An Attleboro cult mom seeking to beat a murder rap by claiming she was forced through mind control to stop feeding her son suffers from "post-traumatic stress disorder'' and is shocked by the reality of what's happened, a defense expert says.
"She's coming to realize that this was all bogus, that she was manipulated incredibly by the group,'' cult deprogrammer Robert Pardon said of Karen Robidoux. "She's very depressed and she's now realizing that a lot of those decisions that were made for her, were not realistic at all.''
Robidoux, 27, began a 20-day evaluation at Taunton State Hospital this week after her attorney moved to have her trial delayed because she is severely depressed. Defense attorney Joseph Krowski claims his client should not be held responsible for the 1999 starvation death of her 1-year-old son, Samuel, because she was brainwashed by the fundamentalist sect.
"She's been unable to assist in her own defense,'' said Pardon, a noted cult expert who has worked with several ex-members of the Attleboro group and is in close contact with Robidoux.
But Walter Shea, who prosecuted Jacques Robidoux, said he expects state doctors will determine she is fit to stand trial.
"I'm assuming they'll find her competent,'' he said.
Robidoux's husband, Jacques, is serving life in prison for systematically denying Samuel food until the boy died three days before his birthday on April 26, 1999. The child was missing for months before investigators, with the help of a sect member, unearthed his remains from a hidden grave in Maine's Baxter State Park.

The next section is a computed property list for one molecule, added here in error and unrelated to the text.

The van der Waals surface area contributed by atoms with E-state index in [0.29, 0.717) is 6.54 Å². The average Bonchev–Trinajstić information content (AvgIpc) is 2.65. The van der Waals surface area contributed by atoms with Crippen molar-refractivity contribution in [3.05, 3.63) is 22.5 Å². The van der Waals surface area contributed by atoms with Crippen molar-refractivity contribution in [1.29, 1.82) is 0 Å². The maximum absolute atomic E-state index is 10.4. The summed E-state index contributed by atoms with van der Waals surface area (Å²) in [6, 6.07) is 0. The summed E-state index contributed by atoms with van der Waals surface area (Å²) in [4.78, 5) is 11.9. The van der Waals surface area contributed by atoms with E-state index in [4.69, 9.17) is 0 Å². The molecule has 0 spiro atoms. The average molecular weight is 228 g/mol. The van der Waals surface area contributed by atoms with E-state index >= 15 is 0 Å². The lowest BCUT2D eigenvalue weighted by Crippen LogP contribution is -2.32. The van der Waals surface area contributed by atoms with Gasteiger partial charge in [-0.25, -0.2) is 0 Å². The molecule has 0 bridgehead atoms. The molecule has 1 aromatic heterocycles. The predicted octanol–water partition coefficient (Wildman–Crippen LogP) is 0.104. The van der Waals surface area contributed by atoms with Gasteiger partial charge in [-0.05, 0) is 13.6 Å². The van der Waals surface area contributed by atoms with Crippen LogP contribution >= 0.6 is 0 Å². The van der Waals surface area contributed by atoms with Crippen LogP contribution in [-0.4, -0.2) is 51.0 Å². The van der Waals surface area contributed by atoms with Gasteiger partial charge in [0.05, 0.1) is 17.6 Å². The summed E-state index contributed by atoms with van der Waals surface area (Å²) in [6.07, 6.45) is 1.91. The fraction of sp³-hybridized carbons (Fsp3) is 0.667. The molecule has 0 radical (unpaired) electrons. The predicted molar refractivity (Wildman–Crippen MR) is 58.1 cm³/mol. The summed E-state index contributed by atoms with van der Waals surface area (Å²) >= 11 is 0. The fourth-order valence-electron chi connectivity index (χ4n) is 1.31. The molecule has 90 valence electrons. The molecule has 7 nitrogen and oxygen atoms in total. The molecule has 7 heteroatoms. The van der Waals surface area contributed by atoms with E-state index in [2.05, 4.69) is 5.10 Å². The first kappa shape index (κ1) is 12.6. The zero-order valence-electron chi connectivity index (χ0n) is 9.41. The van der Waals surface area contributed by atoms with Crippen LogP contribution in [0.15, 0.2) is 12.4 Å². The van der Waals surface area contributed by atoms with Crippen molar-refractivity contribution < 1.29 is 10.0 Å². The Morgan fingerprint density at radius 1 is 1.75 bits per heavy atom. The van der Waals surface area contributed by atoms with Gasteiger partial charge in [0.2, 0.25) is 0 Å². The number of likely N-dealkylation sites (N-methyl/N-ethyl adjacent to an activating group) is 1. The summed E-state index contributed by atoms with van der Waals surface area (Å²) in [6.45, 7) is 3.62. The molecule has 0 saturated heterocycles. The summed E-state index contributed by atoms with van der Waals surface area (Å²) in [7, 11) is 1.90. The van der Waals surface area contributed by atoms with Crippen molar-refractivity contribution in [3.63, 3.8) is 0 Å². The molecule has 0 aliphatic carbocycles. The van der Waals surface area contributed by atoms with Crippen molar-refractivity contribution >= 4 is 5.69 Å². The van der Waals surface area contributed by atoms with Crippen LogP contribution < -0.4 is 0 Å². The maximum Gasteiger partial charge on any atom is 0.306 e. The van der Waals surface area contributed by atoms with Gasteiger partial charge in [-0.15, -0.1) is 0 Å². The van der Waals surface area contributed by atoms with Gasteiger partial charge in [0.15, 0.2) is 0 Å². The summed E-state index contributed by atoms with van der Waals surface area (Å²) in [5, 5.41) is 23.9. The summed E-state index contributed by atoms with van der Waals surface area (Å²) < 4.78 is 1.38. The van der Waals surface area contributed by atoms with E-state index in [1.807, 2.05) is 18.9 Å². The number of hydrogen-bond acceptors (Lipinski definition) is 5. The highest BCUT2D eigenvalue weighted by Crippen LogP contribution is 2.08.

During his trial, Jacques Robidoux testified they stopped feeding their son to comply with a bizarre religious prophecy handed down by his sister, Michelle Mingo, who is awaiting trial on accessory charges.
Karen Robidoux, who still communicates with her jailed husband through letters, was slated to go to trial Jan. 6, but the case was put on hold after a judge ordered her evaluated at the Taunton hospital.
Known as The Body, the sect was formed by Jacques Robidoux' father, Roland, who ex-members say ruled the group with an iron fist. Members live communally and flatly reject mainstream society, including conventional medicine, banking and education.
Krowski, who has enlisted the help of Pardon and other cult experts, is planning to use a "battered woman's syndrome'' defense, claiming Karen Robidoux was bullied into following the group's misguided beliefs, primarily by Roland Robidoux.
"They play up the fact that Roland was controlling her mind,'' Shea said. "But she and her husband did this to their child. She's still in direct and constant contact with her husband, and he's the one who's been convicted of first-degree murder for killing their son.''
But Pardon said Karen Robidoux suffered psychological damage at the hands of the group. A mother of two other children from different fathers outside of the sect, she is just beginning to sever her ties to the group and deal with her son's death in a realistic light, Pardon said. " Karen was used and abused. She was tortured and really kept captive,'' he said. "She now doesn't buy the fact that the group was hearing directly from God and, unfortunately, she and Jacques are the ones who've paid the ultimate price.''